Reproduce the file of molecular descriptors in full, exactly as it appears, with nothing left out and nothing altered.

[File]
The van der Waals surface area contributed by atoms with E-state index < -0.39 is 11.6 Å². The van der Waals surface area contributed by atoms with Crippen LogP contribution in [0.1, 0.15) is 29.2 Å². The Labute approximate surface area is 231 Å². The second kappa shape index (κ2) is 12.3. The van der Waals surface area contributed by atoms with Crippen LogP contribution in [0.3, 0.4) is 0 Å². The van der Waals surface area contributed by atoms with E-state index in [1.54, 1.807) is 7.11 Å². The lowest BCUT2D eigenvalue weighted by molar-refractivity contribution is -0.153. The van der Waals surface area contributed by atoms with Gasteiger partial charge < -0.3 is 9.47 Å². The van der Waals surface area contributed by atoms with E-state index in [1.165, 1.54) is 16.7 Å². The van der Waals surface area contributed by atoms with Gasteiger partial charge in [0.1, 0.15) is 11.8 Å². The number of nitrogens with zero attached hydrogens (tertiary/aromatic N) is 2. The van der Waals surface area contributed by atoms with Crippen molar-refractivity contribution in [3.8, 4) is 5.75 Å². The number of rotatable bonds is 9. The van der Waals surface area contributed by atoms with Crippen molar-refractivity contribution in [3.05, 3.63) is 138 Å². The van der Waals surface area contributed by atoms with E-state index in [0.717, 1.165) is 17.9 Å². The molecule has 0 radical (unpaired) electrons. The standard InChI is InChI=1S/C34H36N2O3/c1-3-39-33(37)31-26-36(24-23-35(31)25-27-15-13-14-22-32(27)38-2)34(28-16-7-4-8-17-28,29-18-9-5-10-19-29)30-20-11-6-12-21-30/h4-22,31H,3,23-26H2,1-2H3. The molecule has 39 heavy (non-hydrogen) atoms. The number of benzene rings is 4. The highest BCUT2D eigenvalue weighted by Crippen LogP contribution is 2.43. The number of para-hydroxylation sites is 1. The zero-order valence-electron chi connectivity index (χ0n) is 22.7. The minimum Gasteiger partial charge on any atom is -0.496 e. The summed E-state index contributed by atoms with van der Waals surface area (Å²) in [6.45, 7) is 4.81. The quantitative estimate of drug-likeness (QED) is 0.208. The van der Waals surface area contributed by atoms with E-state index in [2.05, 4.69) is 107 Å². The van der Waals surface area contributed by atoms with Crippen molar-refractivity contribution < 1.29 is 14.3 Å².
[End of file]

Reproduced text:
The van der Waals surface area contributed by atoms with E-state index < -0.39 is 11.6 Å². The van der Waals surface area contributed by atoms with Crippen LogP contribution in [0.1, 0.15) is 29.2 Å². The Labute approximate surface area is 231 Å². The second kappa shape index (κ2) is 12.3. The van der Waals surface area contributed by atoms with Crippen LogP contribution in [0.3, 0.4) is 0 Å². The van der Waals surface area contributed by atoms with E-state index in [1.54, 1.807) is 7.11 Å². The lowest BCUT2D eigenvalue weighted by molar-refractivity contribution is -0.153. The van der Waals surface area contributed by atoms with Gasteiger partial charge < -0.3 is 9.47 Å². The van der Waals surface area contributed by atoms with E-state index in [1.165, 1.54) is 16.7 Å². The van der Waals surface area contributed by atoms with Gasteiger partial charge in [0.1, 0.15) is 11.8 Å². The number of nitrogens with zero attached hydrogens (tertiary/aromatic N) is 2. The van der Waals surface area contributed by atoms with Crippen molar-refractivity contribution in [3.8, 4) is 5.75 Å². The number of rotatable bonds is 9. The van der Waals surface area contributed by atoms with Crippen molar-refractivity contribution in [3.05, 3.63) is 138 Å². The van der Waals surface area contributed by atoms with E-state index in [0.717, 1.165) is 17.9 Å². The molecule has 0 radical (unpaired) electrons. The standard InChI is InChI=1S/C34H36N2O3/c1-3-39-33(37)31-26-36(24-23-35(31)25-27-15-13-14-22-32(27)38-2)34(28-16-7-4-8-17-28,29-18-9-5-10-19-29)30-20-11-6-12-21-30/h4-22,31H,3,23-26H2,1-2H3. The molecule has 39 heavy (non-hydrogen) atoms. The number of benzene rings is 4. The highest BCUT2D eigenvalue weighted by Crippen LogP contribution is 2.43. The number of para-hydroxylation sites is 1. The zero-order valence-electron chi connectivity index (χ0n) is 22.7. The minimum Gasteiger partial charge on any atom is -0.496 e. The summed E-state index contributed by atoms with van der Waals surface area (Å²) in [6.45, 7) is 4.81. The quantitative estimate of drug-likeness (QED) is 0.208. The van der Waals surface area contributed by atoms with E-state index in [2.05, 4.69) is 107 Å². The van der Waals surface area contributed by atoms with Crippen molar-refractivity contribution < 1.29 is 14.3 Å².